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Komets

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CHL Playoffs
Turner Conference
Semifinals
Best-of-five
Series tied 2-2
Game 1: Rapid City 5, Komets 2
Game 2: Rapid City 4, Komets 3
Game 3: Komets 5,
Rapid City 4, OT
Game 4: Komets 4,
Rapid City 1
Game 5: at Rapid City, 8 p.m. Sunday
Michelle Davies | The Journal Gazette
Lincoln Kaleigh Schrock looks to control the puck Friday against Rapid City’s Konrad Reeder at Memorial Coliseum.
Komets 4, Rapid City 1

Pushing series to the limit

Home victory forces decisive Game 5 on Sunday

Michelle Davies | The Journal Gazette
Rapid City goalie Danny Battochio reacts after giving up a goal during the Komets’ Game 4 victory.

It didn’t matter that Rapid City forward Ryan Menei was controversially on the ice Friday night. It didn’t matter that goaltender Danny Battochio was able to play for the Rush.

All that mattered was the Komets could have been eliminated. When those moments of panic come up, the Komets are at their best and have been for years.

The Komets dominated from start to finish in a 4-1 victory over the CHL-champion Rush, sending the best-of-five Turner Conference semifinals to a decisive fifth game Sunday night at Rushmore Plaza Civic Center in South Dakota.

The Komets got goals from left wing P.C. Drouin, defenseman Mike Ratchuk, center Colin Chaulk and forward Mathieu Curadeau.

“We hadn’t scored the first goal in a game this series, and we just added to it,” Komets coach Al Sims said of Drouin’s power-play shot from 45 feet out. “We wanted to win the first period tonight at all costs, and we got it done.”

Fort Wayne goalie Kevin Reiter stopped 42 of 43 shots, allowing a late power-play goal to defenseman Kevin Harvey. Shortly thereafter, Harvey received a major penalty for a headshot on Ratchuk, who lay on the ice for a few minutes.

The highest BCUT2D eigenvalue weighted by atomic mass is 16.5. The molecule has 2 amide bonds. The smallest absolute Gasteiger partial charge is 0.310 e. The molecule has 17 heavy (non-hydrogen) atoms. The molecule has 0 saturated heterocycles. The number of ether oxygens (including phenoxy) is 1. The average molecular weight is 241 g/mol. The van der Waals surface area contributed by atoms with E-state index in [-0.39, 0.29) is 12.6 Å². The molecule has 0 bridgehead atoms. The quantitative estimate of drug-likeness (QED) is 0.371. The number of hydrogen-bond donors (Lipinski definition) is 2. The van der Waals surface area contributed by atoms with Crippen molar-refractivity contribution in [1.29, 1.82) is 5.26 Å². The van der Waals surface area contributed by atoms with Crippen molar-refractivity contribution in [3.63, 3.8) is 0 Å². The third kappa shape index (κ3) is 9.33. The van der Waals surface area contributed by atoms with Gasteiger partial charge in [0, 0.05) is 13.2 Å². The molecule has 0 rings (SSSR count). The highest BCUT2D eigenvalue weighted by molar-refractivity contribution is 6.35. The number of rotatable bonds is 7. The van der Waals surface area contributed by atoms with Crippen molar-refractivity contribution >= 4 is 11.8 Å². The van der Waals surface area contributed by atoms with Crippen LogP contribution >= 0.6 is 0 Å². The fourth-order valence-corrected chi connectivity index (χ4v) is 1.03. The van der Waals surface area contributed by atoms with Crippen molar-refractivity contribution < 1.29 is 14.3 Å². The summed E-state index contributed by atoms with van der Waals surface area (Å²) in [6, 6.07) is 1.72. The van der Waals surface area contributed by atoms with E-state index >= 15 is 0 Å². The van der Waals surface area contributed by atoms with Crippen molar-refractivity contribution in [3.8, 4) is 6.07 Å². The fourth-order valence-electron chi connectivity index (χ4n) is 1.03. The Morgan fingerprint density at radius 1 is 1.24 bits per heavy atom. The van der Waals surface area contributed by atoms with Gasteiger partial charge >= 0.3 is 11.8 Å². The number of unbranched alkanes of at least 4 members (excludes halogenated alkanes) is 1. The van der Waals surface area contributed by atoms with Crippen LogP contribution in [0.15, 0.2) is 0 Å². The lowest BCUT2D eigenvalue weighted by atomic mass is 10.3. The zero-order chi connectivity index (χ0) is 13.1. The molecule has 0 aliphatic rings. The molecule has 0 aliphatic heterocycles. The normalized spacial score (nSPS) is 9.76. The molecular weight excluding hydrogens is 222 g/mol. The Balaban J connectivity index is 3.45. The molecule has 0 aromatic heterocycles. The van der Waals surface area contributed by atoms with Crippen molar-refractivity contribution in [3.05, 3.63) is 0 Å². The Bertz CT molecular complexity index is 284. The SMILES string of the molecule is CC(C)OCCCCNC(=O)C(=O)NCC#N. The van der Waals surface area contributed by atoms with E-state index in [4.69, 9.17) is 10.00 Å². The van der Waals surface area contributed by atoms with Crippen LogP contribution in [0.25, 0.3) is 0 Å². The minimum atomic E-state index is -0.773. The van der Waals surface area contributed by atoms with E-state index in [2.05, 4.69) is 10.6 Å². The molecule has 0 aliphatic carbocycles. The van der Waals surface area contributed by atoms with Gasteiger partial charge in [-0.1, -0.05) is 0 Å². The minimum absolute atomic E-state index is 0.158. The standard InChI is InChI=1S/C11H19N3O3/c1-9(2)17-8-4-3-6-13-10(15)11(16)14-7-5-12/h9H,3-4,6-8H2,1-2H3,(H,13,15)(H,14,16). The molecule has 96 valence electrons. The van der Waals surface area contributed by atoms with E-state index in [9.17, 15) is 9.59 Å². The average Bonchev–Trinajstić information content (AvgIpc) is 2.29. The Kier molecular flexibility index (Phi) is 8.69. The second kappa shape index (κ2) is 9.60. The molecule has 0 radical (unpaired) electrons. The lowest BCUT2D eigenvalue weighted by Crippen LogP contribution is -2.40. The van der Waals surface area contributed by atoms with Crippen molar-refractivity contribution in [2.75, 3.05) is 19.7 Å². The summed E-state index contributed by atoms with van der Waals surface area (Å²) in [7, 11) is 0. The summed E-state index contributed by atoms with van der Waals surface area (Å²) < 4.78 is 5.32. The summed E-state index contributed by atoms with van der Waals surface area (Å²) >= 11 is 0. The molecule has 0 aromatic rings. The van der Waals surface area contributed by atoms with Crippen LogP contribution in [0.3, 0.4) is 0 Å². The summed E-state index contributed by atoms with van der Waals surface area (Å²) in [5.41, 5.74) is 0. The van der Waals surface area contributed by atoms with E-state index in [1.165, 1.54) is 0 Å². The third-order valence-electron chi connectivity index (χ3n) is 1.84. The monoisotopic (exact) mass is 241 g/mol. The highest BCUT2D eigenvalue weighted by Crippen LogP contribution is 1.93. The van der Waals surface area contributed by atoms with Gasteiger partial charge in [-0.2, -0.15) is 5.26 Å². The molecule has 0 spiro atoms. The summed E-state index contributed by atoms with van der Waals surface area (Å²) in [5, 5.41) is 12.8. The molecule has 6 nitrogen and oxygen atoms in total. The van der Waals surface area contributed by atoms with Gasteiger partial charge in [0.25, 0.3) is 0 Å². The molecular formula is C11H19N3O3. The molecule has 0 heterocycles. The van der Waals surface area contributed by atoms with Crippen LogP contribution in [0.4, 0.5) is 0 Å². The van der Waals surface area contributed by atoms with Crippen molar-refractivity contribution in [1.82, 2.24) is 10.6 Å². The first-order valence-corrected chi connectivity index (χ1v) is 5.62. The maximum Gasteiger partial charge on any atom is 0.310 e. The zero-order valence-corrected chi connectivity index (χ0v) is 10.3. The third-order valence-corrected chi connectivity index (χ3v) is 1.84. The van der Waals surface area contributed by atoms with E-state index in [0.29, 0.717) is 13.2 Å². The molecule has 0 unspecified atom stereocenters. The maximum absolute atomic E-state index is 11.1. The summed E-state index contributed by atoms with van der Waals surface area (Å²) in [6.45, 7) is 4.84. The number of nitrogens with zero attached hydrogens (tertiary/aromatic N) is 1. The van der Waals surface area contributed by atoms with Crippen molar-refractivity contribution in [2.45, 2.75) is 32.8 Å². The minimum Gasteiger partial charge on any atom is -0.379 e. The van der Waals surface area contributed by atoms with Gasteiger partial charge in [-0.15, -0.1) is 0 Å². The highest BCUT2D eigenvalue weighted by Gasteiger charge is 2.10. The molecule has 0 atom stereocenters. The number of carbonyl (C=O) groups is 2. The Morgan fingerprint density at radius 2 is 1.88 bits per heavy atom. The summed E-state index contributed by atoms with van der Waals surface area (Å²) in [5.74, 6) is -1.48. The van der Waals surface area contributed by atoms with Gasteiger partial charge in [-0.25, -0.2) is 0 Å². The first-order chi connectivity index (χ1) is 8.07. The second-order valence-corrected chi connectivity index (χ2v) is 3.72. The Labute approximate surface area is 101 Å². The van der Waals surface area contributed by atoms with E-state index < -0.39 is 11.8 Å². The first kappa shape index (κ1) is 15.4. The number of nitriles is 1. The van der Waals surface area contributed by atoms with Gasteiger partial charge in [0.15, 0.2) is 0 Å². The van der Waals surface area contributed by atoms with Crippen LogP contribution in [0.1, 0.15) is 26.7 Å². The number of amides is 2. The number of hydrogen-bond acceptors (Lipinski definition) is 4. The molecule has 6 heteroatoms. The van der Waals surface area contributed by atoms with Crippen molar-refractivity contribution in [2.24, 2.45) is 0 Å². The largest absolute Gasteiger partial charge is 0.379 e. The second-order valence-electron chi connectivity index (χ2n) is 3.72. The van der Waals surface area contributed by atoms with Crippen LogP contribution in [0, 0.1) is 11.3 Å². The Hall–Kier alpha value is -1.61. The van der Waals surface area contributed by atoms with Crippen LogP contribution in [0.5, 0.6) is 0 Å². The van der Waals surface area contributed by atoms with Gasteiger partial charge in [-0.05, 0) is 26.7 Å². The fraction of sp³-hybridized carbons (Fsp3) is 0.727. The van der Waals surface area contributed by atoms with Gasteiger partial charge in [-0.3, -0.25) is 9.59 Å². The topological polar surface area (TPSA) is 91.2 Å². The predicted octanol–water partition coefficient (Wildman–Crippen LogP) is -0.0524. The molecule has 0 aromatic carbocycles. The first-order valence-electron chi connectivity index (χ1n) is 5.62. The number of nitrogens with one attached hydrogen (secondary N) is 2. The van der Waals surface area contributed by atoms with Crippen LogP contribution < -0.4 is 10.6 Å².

“There will be a lot of (video) clips going to the league from us,” said Sims, implying they want a suspension for Harvey.

As they left the ice, the Komets were given a raucous ovation by the crowd of 8,687, and everyone was still buzzing from Fort Wayne’s dramatic comeback from three goals down in a 5-4 overtime victory Wednesday at the Coliseum.

“One of our weak points of the series had been not coming out strong,” defenseman Frankie DeAngelis said. “We wanted to make a point of coming out, setting the tone and getting the crowd into the game.”

The Komets, who won the last three IHL titles before joining the CHL, are 8-0 in playoff games they could have been eliminated in dating back to 2008.

Menei, one of the best goal scorers in the league, returned after missing one game because of a concussion, suffered on a Game 2 blindside hit by Sean O’Connor.

Fort Wayne management was incensed because O’Connor received a three-game suspension for the hit, based partly on a medical report that said Menei would be out for multiple games. O’Connor is suffering from concussion symptoms because of the Game 2 hit he took from forward Les Reaney, who was only fined.

“The injury factor is a part of the disciplinary process outlined to all teams prior to the season, but is not the sole reason for discipline,” CHL commissioner Duane Lewis said. “ … Obviously in the time frame that disciplinary measures need to be taken, you rarely know the extent of the injury sustained. We understand emotions run high in the playoffs, and understand frustration by any club, but we believe too much emphasis in this instance has been placed upon length of time missed by a player over the fact that any injury occurred.”

Menei’s impact on a handful of shifts was negligible. And Battochio, who hadn’t played since the first period of Game 2, gave up four goals on 23 shots before he was relieved by Tim Boron. He stopped 19 of 23 shots.

“From the get-go, we played unbelievable,” Reiter said. “… The difference is we’re burying our chances. At Rapid City, we didn’t bury those chances we had.”

jcohn@jg.net

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